On 3 February 1981, Austin put to sea from Norfolk on her way to Morehead City to embark Marine Corps units. From Morehead City, she headed for the Arctic Circle near Norway where she participated in cold weather training. The warship returned to Norfolk on 17 April and resumed normal operations out of that port. Late in June, she voyaged south and west to the gulf coast of Florida to perform a special project for the Chief of Naval Operations. During the trip home, Austin visited Fort Lauderdale, Florida, and Nassau, Bahamas. Arriving back at Norfolk on 8 July, she resumed a normal schedule of operations until the beginning of September when she entered the yard at the Norfolk Shipbuilding and Drydock Company to begin an 11-month overhaul.
Austin completed the repair period on 2 August 1982 and spent most of the remainder of the year undergoing post-overhaul inspections and examinations at Norfolk. She began 1983 with a cruise to Guantánamo Bay, Cuba, to conduct post-overhaul refresher training. During the early part of February, the warship took an extended break from training to make a 12-day port visit to New Orleans, Louisiana, for the Mardi Gras festival. Austin resumed refresher training on 19 February and concluded it 1 March. In March and early April, she operated out of Norfolk and then spent the last three weeks of April in port preparing to deploy to the troubled eastern Mediterranean. On 5 May Austin set sail for Morehead City where she embarked the 1st Battalion, 8th Marines (BLT 1/8), and the 24th Marine Amphibious Unit (MAU 24) before heading out across the Atlantic.
The warship arrived in the Mediterranean late in May and disembarked the Marine Corps units at Beirut, Lebanon, where a guerilla-style civil war among a virtual rainbow of factions complicated by military incursions on the parts of Syria and Israel, had been in progress at varying levels of intensity for some time. In September 1982, the assassination of President-elect Bachir Gemayel touched off atrocities that brought a multinational peacekeeping force into the country soon thereafter. In May 1983, the marines of BLT 1/8 and MAU 24 replaced the part of that force protecting Beirut International Airport. Austin, for her part, remained in the vicinity providing support for the troops, anchoring nearby during the day and steaming out to sea at night.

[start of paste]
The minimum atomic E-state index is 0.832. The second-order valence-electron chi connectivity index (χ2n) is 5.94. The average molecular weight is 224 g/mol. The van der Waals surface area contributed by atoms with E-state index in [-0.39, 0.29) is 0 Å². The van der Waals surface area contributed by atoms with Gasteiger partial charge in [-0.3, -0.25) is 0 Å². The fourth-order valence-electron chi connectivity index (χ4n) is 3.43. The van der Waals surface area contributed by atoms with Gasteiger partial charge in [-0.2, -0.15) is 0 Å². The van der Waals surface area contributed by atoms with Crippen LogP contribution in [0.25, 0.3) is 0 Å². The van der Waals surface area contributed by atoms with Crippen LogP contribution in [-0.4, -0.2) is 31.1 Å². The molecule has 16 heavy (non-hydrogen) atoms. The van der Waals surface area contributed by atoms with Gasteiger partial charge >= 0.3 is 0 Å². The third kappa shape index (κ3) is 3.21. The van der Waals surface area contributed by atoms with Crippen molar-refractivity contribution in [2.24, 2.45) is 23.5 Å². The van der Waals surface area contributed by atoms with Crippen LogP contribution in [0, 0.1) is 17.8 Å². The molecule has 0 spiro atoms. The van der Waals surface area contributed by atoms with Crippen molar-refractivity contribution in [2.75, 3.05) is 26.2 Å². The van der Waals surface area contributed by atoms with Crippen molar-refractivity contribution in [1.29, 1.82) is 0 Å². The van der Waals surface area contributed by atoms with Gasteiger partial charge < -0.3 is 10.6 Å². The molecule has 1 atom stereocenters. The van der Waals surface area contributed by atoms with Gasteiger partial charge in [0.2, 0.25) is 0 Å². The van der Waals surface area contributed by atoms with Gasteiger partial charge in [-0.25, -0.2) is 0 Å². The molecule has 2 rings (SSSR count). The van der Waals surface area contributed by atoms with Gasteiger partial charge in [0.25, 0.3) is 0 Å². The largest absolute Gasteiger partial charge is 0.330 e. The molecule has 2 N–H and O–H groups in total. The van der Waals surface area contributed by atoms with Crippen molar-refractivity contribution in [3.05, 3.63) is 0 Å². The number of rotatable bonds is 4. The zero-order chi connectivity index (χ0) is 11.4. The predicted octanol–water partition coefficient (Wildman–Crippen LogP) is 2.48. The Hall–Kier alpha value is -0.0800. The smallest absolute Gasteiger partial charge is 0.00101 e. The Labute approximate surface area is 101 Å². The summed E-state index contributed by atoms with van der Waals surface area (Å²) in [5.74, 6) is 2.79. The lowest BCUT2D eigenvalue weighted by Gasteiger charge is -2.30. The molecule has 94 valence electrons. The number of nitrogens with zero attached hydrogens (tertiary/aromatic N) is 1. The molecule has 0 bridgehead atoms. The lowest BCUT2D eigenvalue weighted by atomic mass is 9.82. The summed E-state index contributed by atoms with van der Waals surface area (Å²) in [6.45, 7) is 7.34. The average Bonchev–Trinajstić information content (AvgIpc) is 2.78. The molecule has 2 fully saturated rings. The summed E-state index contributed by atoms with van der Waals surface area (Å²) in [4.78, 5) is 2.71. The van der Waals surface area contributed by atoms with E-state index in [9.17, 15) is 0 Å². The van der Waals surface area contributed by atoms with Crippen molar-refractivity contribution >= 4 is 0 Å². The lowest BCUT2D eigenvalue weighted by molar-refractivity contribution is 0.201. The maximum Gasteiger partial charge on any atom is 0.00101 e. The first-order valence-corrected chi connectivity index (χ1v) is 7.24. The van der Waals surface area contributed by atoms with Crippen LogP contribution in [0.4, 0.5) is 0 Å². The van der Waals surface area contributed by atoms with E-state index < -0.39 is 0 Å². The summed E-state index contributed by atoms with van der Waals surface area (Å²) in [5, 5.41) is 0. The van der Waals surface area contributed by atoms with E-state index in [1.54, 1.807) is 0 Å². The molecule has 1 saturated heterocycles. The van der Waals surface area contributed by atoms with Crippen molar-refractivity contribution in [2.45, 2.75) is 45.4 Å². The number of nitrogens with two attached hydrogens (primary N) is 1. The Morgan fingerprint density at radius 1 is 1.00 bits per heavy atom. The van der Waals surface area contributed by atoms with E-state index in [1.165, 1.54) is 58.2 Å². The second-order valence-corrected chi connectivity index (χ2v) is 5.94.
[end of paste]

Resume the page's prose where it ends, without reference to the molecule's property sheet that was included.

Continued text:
As tense as the situation in Lebanon was, ship and marines quickly settled into a routine. Too quickly perhaps, for on 23 October 1983, a terrorist shattered that routine when he drove an explosives-laden truck into the lobby of the headquarters of the Marine Corps units stationed ashore. The detonation of the mobile bomb destroyed the headquarters, killed 241 men and injured over 100 others. Austin responded to the emergency quickly by providing men to stand security watches and help in the search for survivors. In November, the amphibious transport dock departed the eastern Mediterranean and began the voyage home. On 7 December, she disembarked the remnants of BLT 1/8 and MAU 24 at Morehead City. The following day Austin put into port at Little Creek, Virginia, and began postdeployment leave and upkeep.
The warship remained in port at Little Creek for the first six weeks of 1984. On 13 February, she put to sea to participate in a minesweeping exercise off the coast of North Carolina before heading for Scandinavian waters. During the Atlantic transit and during her time in the Arctic waters near Norway, Austin and other Navy warships joined elements of the navies of Canada, Denmark, Norway, and the United Kingdom in conducting the two-part NATO Exercise "United Effort Teamwork '84."
Following the conclusion of the exercise, the amphibious transport dock made ceremonial visits to ports in Norway, the Netherlands, and in the United Kingdom. She returned to Little Creek on 28 April after a brief stop at Morehead City to disembark marines and unload their equipment.
In June, at the conclusion of the usual post-deployment stand down, Austin embarked upon a schedule of normal operations along the east coast. That employment occupied her time for the remainder of 1984 and during the first half of 1985. On 2 July 1985, she made the brief voyage to Morehead City where she embarked Marine Corps units and their equipment for another tour of duty with the Sixth Fleet. The amphibious transport dock arrived in Rota, Spain, on 13 July and entered the Mediterranean Sea the following day. While the problems in Lebanon continued, direct American military involvement there had ceased. Thus Austin accomplished her 1985 Mediterranean deployment in a more routine fashion. It consisted of bilateral and multilateral exercises punctuated by visits to ports throughout the Mediterranean. She completed turnover procedures at Rota, Spain, 4–7 December and then put to sea for the voyage home. Austin stopped at Morehead City on 18–19 December to disembark marines and stood into Norfolk on 20 December.
In January 1986, the amphibious transport dock began a restricted availability at pierside in Norfolk. She finished repairs late in April and resumed normal operations out of Norfolk. Austin pursued those activities until the middle of August. She departed Norfolk 12 August and, after embarking Marine Corps units at Morehead City the next day, set sail for northern Europe and another series of exercises with forces of other NATO nations. The cruise – highlighted by visits to Norway, Denmark, Germany, and England – lasted through the first week in October. On 8 October, Austin stood out of Dover, England, and shaped a course back to the United States.